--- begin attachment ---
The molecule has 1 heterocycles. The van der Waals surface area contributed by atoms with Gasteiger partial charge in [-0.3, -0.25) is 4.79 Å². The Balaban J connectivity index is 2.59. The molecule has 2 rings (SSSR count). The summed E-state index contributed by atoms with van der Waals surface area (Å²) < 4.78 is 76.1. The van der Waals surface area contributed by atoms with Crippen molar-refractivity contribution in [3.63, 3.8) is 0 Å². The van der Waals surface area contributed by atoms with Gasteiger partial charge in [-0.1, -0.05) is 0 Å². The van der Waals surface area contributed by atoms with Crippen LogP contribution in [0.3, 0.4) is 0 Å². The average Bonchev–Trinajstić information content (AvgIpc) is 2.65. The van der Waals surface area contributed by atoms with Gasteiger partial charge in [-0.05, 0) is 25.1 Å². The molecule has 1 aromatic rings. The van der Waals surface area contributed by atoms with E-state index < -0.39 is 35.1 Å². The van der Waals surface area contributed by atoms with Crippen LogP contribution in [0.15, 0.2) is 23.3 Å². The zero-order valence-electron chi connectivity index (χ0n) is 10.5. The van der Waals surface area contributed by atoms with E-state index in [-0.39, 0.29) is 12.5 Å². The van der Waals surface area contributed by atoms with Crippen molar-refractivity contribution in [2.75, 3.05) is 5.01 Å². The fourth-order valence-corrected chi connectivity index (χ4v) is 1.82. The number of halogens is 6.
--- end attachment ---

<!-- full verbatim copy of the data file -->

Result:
The molecule has 1 heterocycles. The van der Waals surface area contributed by atoms with Gasteiger partial charge in [-0.3, -0.25) is 4.79 Å². The Balaban J connectivity index is 2.59. The molecule has 2 rings (SSSR count). The summed E-state index contributed by atoms with van der Waals surface area (Å²) < 4.78 is 76.1. The van der Waals surface area contributed by atoms with Crippen molar-refractivity contribution in [3.63, 3.8) is 0 Å². The van der Waals surface area contributed by atoms with Gasteiger partial charge in [-0.1, -0.05) is 0 Å². The van der Waals surface area contributed by atoms with Crippen LogP contribution in [0.3, 0.4) is 0 Å². The average Bonchev–Trinajstić information content (AvgIpc) is 2.65. The van der Waals surface area contributed by atoms with Gasteiger partial charge in [-0.05, 0) is 25.1 Å². The molecule has 1 aromatic rings. The van der Waals surface area contributed by atoms with E-state index < -0.39 is 35.1 Å². The van der Waals surface area contributed by atoms with Crippen LogP contribution in [0.15, 0.2) is 23.3 Å². The zero-order valence-electron chi connectivity index (χ0n) is 10.5. The van der Waals surface area contributed by atoms with E-state index in [-0.39, 0.29) is 12.5 Å². The van der Waals surface area contributed by atoms with Crippen molar-refractivity contribution in [2.75, 3.05) is 5.01 Å². The fourth-order valence-corrected chi connectivity index (χ4v) is 1.82. The number of halogens is 6.